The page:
Volatility Rattles Stocks, and Investors Who Bet on a Continuing Calm
“People are scared out of their minds — they are in really rough shape,” said Seth Golden, who left his job as a
manager at a Target store to take up shorting VIX as a full-time business from his living room in Ocala, Fla.
Profiled in last summer, Mr. Golden exemplifies, perhaps in a cautionary way, how easy
it has become to gamble on whether volatility in the stock market will be high or low.
In just two days, investors in XIV and a similar fund, ProShares Short VIX Short Term Futures (SVXY),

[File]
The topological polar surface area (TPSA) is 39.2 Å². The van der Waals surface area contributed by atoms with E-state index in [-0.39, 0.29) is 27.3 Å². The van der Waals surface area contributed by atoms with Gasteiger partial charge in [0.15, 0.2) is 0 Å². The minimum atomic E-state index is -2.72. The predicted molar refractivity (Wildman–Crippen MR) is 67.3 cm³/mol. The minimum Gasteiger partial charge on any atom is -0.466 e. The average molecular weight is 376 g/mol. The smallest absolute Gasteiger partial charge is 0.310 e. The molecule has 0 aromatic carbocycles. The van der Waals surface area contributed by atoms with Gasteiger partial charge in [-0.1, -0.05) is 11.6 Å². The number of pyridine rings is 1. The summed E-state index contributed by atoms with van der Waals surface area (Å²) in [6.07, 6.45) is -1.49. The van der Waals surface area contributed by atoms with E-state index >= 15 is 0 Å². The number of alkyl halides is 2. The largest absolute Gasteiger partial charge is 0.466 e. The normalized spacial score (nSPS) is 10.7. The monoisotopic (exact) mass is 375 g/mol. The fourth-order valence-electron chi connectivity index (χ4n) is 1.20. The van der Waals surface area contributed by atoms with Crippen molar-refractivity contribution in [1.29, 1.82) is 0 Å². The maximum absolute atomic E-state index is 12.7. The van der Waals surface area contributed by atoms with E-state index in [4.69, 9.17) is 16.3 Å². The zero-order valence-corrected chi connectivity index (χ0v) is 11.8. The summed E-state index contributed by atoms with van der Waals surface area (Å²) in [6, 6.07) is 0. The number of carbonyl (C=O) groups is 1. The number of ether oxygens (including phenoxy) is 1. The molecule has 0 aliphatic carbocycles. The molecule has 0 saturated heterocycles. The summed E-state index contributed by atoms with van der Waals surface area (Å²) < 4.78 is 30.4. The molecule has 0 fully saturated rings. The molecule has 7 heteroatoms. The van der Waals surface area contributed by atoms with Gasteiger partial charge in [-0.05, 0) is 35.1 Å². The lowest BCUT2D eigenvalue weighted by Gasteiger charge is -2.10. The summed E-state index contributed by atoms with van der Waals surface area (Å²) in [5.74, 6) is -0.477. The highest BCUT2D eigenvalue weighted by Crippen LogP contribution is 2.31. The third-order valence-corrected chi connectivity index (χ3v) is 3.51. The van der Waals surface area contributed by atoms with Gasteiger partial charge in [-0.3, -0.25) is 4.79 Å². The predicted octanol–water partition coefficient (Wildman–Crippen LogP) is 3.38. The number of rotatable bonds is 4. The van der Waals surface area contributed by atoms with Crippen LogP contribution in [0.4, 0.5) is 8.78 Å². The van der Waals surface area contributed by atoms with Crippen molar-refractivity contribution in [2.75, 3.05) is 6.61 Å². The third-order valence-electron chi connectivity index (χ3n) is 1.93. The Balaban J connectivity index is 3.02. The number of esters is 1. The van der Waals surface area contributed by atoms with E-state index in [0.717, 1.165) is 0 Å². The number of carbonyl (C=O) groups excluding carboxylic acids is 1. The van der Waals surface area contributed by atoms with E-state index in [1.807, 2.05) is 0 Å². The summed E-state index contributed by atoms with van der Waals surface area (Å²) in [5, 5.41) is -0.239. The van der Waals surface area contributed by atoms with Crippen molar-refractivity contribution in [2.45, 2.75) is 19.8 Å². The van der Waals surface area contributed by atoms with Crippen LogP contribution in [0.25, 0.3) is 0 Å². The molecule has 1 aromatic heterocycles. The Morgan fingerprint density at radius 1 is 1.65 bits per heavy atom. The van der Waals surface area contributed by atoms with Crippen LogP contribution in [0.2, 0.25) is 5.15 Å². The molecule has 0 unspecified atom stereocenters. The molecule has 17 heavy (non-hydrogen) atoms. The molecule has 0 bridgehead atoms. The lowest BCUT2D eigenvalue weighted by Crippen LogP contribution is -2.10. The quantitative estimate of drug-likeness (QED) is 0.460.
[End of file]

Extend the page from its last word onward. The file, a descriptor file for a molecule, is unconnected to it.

saw their assets shrink dramatically, from a combined total of $3 billion to about $150 million.
Hedge fund titans in their Manhattan offices and day traders in their living rooms have poured billions of dollars into opaque, debt-fueled funds known as exchange-traded notes, racier versions of the exchange-traded funds
that track every variety of index or investment and can be bought and sold just like a stock.
Mr. Golden’s preferred vehicles are the iPath S&P 500 VIX Short Term Futures
and ProShares Ultra VIX Short-Term Futures, which he has been betting against for years in trades that have been lucrative — until now.
Now stocks are swinging wildly and volatility is soaring —
and investors who piled into these funds, confident that the calm would continue, are getting rattled.
VIX, which measures investor expectations that stocks will rise or fall sharply in the future, has been at extreme
lows in recent years, making XIV very attractive to investors and pushing it to $1.8 billion in size.